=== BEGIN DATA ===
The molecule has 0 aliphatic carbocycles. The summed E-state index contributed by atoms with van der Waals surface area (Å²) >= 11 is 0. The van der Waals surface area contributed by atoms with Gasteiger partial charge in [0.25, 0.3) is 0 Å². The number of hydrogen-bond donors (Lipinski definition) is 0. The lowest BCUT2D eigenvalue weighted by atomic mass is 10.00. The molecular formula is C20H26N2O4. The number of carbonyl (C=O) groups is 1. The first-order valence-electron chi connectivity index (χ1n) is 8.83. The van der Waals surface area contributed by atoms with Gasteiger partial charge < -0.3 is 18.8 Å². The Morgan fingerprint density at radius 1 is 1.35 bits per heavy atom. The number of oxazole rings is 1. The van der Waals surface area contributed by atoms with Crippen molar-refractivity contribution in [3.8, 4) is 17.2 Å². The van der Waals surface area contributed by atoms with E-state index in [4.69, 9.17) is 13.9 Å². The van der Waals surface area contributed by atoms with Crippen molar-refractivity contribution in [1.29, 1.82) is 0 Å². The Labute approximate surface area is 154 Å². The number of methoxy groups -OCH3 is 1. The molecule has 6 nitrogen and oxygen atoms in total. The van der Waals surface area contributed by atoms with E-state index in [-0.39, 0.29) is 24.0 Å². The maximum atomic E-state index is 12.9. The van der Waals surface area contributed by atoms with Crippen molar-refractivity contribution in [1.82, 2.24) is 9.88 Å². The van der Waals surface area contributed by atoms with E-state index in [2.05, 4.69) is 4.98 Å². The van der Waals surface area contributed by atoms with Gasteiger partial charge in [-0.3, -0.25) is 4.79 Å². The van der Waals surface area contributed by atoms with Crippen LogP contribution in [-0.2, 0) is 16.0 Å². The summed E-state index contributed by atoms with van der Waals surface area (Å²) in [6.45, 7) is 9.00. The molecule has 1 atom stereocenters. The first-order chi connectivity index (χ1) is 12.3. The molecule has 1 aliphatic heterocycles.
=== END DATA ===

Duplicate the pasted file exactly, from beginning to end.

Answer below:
The molecule has 0 aliphatic carbocycles. The summed E-state index contributed by atoms with van der Waals surface area (Å²) >= 11 is 0. The van der Waals surface area contributed by atoms with Gasteiger partial charge in [0.25, 0.3) is 0 Å². The number of hydrogen-bond donors (Lipinski definition) is 0. The lowest BCUT2D eigenvalue weighted by atomic mass is 10.00. The molecular formula is C20H26N2O4. The number of carbonyl (C=O) groups is 1. The first-order valence-electron chi connectivity index (χ1n) is 8.83. The van der Waals surface area contributed by atoms with Gasteiger partial charge < -0.3 is 18.8 Å². The Morgan fingerprint density at radius 1 is 1.35 bits per heavy atom. The number of oxazole rings is 1. The van der Waals surface area contributed by atoms with Crippen molar-refractivity contribution in [3.8, 4) is 17.2 Å². The van der Waals surface area contributed by atoms with E-state index in [4.69, 9.17) is 13.9 Å². The van der Waals surface area contributed by atoms with Crippen molar-refractivity contribution in [1.29, 1.82) is 0 Å². The Labute approximate surface area is 154 Å². The number of methoxy groups -OCH3 is 1. The molecule has 6 nitrogen and oxygen atoms in total. The van der Waals surface area contributed by atoms with E-state index in [-0.39, 0.29) is 24.0 Å². The maximum atomic E-state index is 12.9. The van der Waals surface area contributed by atoms with Crippen molar-refractivity contribution in [1.82, 2.24) is 9.88 Å². The van der Waals surface area contributed by atoms with E-state index in [2.05, 4.69) is 4.98 Å². The van der Waals surface area contributed by atoms with Gasteiger partial charge in [-0.3, -0.25) is 4.79 Å². The van der Waals surface area contributed by atoms with Crippen LogP contribution in [-0.2, 0) is 16.0 Å². The summed E-state index contributed by atoms with van der Waals surface area (Å²) in [6.45, 7) is 9.00. The molecule has 1 atom stereocenters. The first-order chi connectivity index (χ1) is 12.3. The molecule has 1 aliphatic heterocycles.